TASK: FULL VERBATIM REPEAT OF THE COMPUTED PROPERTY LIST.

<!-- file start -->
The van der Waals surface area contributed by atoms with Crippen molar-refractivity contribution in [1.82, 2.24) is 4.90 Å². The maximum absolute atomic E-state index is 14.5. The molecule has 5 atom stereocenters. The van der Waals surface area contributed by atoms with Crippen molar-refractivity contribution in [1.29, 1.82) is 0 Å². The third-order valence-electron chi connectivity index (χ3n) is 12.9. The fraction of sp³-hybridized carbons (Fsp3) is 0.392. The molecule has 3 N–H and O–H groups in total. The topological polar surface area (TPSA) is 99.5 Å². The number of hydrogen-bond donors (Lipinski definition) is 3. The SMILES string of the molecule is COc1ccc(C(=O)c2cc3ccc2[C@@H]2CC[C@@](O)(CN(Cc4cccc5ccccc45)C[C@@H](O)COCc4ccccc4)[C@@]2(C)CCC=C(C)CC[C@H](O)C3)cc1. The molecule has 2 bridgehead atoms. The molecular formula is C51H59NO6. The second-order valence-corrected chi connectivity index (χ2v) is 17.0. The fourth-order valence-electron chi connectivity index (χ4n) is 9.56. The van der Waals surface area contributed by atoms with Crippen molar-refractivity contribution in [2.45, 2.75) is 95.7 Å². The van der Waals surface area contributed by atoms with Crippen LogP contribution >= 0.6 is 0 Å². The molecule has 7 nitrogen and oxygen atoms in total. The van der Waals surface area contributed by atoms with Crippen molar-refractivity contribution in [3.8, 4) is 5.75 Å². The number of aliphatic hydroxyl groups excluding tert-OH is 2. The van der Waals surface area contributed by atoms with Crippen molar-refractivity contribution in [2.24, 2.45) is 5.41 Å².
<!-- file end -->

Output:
The van der Waals surface area contributed by atoms with Crippen molar-refractivity contribution in [1.82, 2.24) is 4.90 Å². The maximum absolute atomic E-state index is 14.5. The molecule has 5 atom stereocenters. The van der Waals surface area contributed by atoms with Crippen molar-refractivity contribution in [1.29, 1.82) is 0 Å². The third-order valence-electron chi connectivity index (χ3n) is 12.9. The fraction of sp³-hybridized carbons (Fsp3) is 0.392. The molecule has 3 N–H and O–H groups in total. The topological polar surface area (TPSA) is 99.5 Å². The number of hydrogen-bond donors (Lipinski definition) is 3. The SMILES string of the molecule is COc1ccc(C(=O)c2cc3ccc2[C@@H]2CC[C@@](O)(CN(Cc4cccc5ccccc45)C[C@@H](O)COCc4ccccc4)[C@@]2(C)CCC=C(C)CC[C@H](O)C3)cc1. The molecule has 2 bridgehead atoms. The molecular formula is C51H59NO6. The second-order valence-corrected chi connectivity index (χ2v) is 17.0. The fourth-order valence-electron chi connectivity index (χ4n) is 9.56. The van der Waals surface area contributed by atoms with Crippen molar-refractivity contribution in [2.45, 2.75) is 95.7 Å². The van der Waals surface area contributed by atoms with Crippen LogP contribution >= 0.6 is 0 Å². The molecule has 7 nitrogen and oxygen atoms in total. The van der Waals surface area contributed by atoms with Crippen molar-refractivity contribution in [3.8, 4) is 5.75 Å². The number of aliphatic hydroxyl groups excluding tert-OH is 2. The van der Waals surface area contributed by atoms with Crippen molar-refractivity contribution in [2.24, 2.45) is 5.41 Å².